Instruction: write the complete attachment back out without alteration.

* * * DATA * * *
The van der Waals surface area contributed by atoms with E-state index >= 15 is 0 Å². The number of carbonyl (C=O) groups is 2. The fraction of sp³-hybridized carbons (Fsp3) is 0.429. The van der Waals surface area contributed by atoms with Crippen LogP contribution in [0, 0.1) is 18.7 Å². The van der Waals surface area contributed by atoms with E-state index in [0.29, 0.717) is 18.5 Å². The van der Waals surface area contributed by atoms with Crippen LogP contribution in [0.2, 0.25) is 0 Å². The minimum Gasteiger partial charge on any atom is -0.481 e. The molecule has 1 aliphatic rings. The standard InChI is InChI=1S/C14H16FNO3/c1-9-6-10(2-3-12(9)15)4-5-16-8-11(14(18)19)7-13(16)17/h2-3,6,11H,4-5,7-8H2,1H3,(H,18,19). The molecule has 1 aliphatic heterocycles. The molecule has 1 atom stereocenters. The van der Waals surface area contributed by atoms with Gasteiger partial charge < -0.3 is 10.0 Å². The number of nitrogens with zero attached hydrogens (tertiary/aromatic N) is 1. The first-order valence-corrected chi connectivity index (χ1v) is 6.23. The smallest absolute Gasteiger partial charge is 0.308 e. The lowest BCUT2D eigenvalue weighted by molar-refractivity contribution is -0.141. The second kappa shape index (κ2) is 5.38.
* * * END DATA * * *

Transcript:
The van der Waals surface area contributed by atoms with E-state index >= 15 is 0 Å². The number of carbonyl (C=O) groups is 2. The fraction of sp³-hybridized carbons (Fsp3) is 0.429. The van der Waals surface area contributed by atoms with Crippen LogP contribution in [0, 0.1) is 18.7 Å². The van der Waals surface area contributed by atoms with E-state index in [0.29, 0.717) is 18.5 Å². The van der Waals surface area contributed by atoms with Crippen LogP contribution in [0.2, 0.25) is 0 Å². The minimum Gasteiger partial charge on any atom is -0.481 e. The molecule has 1 aliphatic rings. The standard InChI is InChI=1S/C14H16FNO3/c1-9-6-10(2-3-12(9)15)4-5-16-8-11(14(18)19)7-13(16)17/h2-3,6,11H,4-5,7-8H2,1H3,(H,18,19). The molecule has 1 aliphatic heterocycles. The molecule has 1 atom stereocenters. The van der Waals surface area contributed by atoms with Gasteiger partial charge < -0.3 is 10.0 Å². The number of nitrogens with zero attached hydrogens (tertiary/aromatic N) is 1. The first-order valence-corrected chi connectivity index (χ1v) is 6.23. The smallest absolute Gasteiger partial charge is 0.308 e. The lowest BCUT2D eigenvalue weighted by molar-refractivity contribution is -0.141. The second kappa shape index (κ2) is 5.38.